Palácio Do Deão (Goa, Jan 2020)


In my write-up last week of my visit to the Paul John distillery I suggested that visitors to North Goa might make a good day trip to the south by combining a visit to Paul John with a visit to the Palácio Do Deão in Quepem. Here now is a description of our visit there which may convince you that it is a good thing to do.

As you may know, Goa was a colony of Portugal till 1961 (Indian independence from Britain was in 1947). Portuguese presence in Goa goes back a long way—it was Vasco da Gama who found the sea route from Europe to India that Columbus had set off in search of. Unsurprisingly Portuguese cultural influence in Goa also runs deep. If Catholicism is one major expression of this influence, food is the other. And at the Palácio Do Deão you can get a sense of both.

The Palácio is a large house that was built in the late 18th century by a Portuguese nobleman and Dean of the church, José Paolo de Almeida, who arrived in Goa in 1779 at the age of 19 and spent the rest of his life there. He is said to have founded the town of Quepem. While he was a major figure in the Goan church hierarchy in his lifetime, after his death the the history of the house was a checkered one. It was given over to various uses, its condition deteriorating over the years, until it was purchased some years ago by the current owners, Ruben Vasco da Gama and Célia Ferrão Da Gama. They have painstakingly restored the house—which they also live in—and turned it into a mini-museum of de Almeida’s time. The artefacts on display include some original pieces from de Almeida’s time there; others have been brought from elsewhere in Goa but are from the same period.

Ruben Vasco da Gama will give you a small tour of the house on arrival but a tour by itself is not available. It is instead an appetizer of sorts to an old-style Goan-Portuguese meal that is served on a lovely verandah that they call The Belvedere. The meal has a fixed price and is prepared under the supervision of Célia Ferrão Da Gama—and a number of ingredients are from their own gardens and fields. There is no menu. You call a few days ahead to arrange your visit and you can tell Ruben at the time if you have any particular restrictions or preferences. After that you are in their hands and on the strength of our meal I can tell you that those are good hands to be in.

On the day of our visit we were the only ones there for lunch. This I am told can vary wildly from day to day. However, it seems unlikely that the quality of the food can vary very much. Everything we ate ranged from very good to excellent. When making our appointment I had noted that we would have our two young boys with us and that they would not be able to eat very spicy food. It’s possible that as a result we got a somewhat atypical meal but it was also a meal I would be very happy to eat again.

It began with a lovely—and beautifully presented—dish of stuffed crabs. This was followed by two courses of fritters and excellent tomato soup—the soup was so good that our boys who had to be forced to try it shocked us by finishing their bowls! This was followed by a cavalcade of dishes: a lovely green salad with avocado and pomegranate seeds; fried shrimp and chicken for the boys; a wonderfully balanced prawn curry with coconut milk and okra, served with red rice; perfectly grilled fish (a perch and a snapper) with olive oil and garlic; a wonderful “salad” of beets and yogurt; a pumpkin pie (in the US it would be called a casserole); fenugreek leaves sauteed with potatoes and spices; and excellent bebinca to end. We didn’t have anything alcoholic to drink (though you can) but I can highly recommend the kokum-based mocktail we were served: it was loved by parents and children alike.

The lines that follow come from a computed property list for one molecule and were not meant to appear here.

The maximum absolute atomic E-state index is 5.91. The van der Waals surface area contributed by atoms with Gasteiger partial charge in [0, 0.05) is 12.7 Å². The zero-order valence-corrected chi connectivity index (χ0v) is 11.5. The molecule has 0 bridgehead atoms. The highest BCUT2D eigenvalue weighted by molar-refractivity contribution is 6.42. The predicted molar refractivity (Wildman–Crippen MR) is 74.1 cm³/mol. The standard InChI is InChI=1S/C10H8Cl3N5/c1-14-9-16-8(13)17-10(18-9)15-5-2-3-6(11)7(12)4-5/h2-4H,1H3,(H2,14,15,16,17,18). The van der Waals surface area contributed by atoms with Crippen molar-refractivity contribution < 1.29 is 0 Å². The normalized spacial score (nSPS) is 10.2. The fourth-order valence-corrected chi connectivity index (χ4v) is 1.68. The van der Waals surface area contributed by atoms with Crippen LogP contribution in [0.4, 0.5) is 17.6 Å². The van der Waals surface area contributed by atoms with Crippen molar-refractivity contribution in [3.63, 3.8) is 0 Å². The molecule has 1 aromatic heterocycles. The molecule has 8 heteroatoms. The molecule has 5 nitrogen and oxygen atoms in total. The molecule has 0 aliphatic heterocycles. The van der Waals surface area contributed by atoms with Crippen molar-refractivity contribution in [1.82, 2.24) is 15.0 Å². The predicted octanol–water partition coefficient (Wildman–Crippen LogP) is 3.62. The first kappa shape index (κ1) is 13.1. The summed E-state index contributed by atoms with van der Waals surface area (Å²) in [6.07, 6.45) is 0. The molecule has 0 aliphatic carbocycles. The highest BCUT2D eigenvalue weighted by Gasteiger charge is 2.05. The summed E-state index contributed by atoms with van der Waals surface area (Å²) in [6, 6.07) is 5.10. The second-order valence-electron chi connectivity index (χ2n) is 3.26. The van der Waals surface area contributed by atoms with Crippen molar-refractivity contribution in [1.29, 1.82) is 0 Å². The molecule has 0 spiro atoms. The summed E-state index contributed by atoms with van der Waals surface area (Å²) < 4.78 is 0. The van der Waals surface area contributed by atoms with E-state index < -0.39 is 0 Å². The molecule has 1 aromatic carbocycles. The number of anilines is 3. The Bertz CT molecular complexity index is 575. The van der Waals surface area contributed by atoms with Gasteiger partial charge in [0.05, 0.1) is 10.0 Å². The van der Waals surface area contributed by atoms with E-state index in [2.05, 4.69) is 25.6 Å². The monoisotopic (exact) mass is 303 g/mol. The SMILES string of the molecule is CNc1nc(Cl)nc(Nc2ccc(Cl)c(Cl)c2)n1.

Launch the slideshow below for a look at the house and then the meal (well, the first picture is of the stuffed crabs but that’s because Facebook displays the first picture in the slideshow with the link). Scroll down to see what our favourite dishes were and to see how much it all cost.

Well, as I suggested, we liked everything we ate a lot. Regular readers know that I don’t say that very often. If I had to pick a few favourites I guess I’d go with the beetroot salad, the prawn curry, the perfectly grilled fish and the bebinca. But really, I liked it all. Perhaps this was conditioned a little by the fact that all our other meals so far in Goa—at home or in restaurants—had been on the heavy side, whereas the hallmark of this meal was a lighter, subtler touch. Whatever it was, I recommend it highly—though there is no guarantee you would be served the same meal on your visit.

Service was solicitous without being omnipresent. Price? We were given a discount on the boys’ meals; the total came to Rs. 4200 before tip or just about $60 (or $15/head). Not the cheapest meal we had in Goa by any means but excellent value for the quality and quantity of what we were served. I would recommend a visit highly and will certainly go back if we’re lucky enough to go back to Goa anytime soon.

At the end of the meal we spent some more time wandering through the house and in their lovely grounds and then headed back to Cavelossim Beach. I’ll say again: even if you are in North Goa—which is the situation of most tourists in Goa—plan a day that brings you to Paul John in the morning, Palácio Do Deão for lunch and then to Cavelossim Beach for the afternoon and sunset. You will not regret it. Maybe eat dinner at Martin’s Corner on your way back up north.

Okay, next up from Goa, traditional Goan food of a more familiar sort. That’ll be on Sunday. After that a sushi report (!) from the Twin Cities.

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